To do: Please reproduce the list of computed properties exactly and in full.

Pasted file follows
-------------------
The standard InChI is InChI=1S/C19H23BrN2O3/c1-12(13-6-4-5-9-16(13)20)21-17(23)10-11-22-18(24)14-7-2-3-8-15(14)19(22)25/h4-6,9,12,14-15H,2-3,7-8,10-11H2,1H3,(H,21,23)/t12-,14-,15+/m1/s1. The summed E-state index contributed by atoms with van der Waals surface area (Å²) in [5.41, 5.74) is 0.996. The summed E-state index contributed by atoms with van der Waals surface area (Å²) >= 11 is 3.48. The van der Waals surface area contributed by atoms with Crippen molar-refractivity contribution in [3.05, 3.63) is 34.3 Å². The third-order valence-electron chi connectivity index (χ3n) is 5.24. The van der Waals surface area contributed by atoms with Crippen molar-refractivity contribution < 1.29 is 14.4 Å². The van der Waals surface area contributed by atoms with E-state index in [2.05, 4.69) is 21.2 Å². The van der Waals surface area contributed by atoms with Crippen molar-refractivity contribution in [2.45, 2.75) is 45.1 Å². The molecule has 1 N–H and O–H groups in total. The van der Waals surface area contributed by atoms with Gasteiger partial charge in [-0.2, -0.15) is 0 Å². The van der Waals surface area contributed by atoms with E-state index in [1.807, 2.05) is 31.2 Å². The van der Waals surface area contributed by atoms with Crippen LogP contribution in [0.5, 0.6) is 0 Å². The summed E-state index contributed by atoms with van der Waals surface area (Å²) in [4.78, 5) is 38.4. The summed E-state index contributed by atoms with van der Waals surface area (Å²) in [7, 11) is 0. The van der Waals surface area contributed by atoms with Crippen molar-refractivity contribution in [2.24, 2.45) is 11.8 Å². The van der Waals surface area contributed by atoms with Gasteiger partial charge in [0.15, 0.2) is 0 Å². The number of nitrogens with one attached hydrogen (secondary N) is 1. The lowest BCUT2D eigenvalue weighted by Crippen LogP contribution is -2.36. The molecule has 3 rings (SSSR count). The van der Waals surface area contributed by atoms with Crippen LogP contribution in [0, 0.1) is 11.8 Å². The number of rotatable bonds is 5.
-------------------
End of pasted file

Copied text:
The standard InChI is InChI=1S/C19H23BrN2O3/c1-12(13-6-4-5-9-16(13)20)21-17(23)10-11-22-18(24)14-7-2-3-8-15(14)19(22)25/h4-6,9,12,14-15H,2-3,7-8,10-11H2,1H3,(H,21,23)/t12-,14-,15+/m1/s1. The summed E-state index contributed by atoms with van der Waals surface area (Å²) in [5.41, 5.74) is 0.996. The summed E-state index contributed by atoms with van der Waals surface area (Å²) >= 11 is 3.48. The van der Waals surface area contributed by atoms with Crippen molar-refractivity contribution in [3.05, 3.63) is 34.3 Å². The third-order valence-electron chi connectivity index (χ3n) is 5.24. The van der Waals surface area contributed by atoms with Crippen molar-refractivity contribution < 1.29 is 14.4 Å². The van der Waals surface area contributed by atoms with E-state index in [2.05, 4.69) is 21.2 Å². The van der Waals surface area contributed by atoms with Crippen molar-refractivity contribution in [2.45, 2.75) is 45.1 Å². The molecule has 1 N–H and O–H groups in total. The van der Waals surface area contributed by atoms with Gasteiger partial charge in [-0.2, -0.15) is 0 Å². The van der Waals surface area contributed by atoms with E-state index in [1.807, 2.05) is 31.2 Å². The van der Waals surface area contributed by atoms with Crippen LogP contribution in [0.5, 0.6) is 0 Å². The summed E-state index contributed by atoms with van der Waals surface area (Å²) in [4.78, 5) is 38.4. The summed E-state index contributed by atoms with van der Waals surface area (Å²) in [7, 11) is 0. The van der Waals surface area contributed by atoms with Crippen molar-refractivity contribution in [2.24, 2.45) is 11.8 Å². The van der Waals surface area contributed by atoms with Gasteiger partial charge in [0.15, 0.2) is 0 Å². The number of nitrogens with one attached hydrogen (secondary N) is 1. The lowest BCUT2D eigenvalue weighted by Crippen LogP contribution is -2.36. The molecule has 3 rings (SSSR count). The van der Waals surface area contributed by atoms with Crippen LogP contribution in [0, 0.1) is 11.8 Å². The number of rotatable bonds is 5.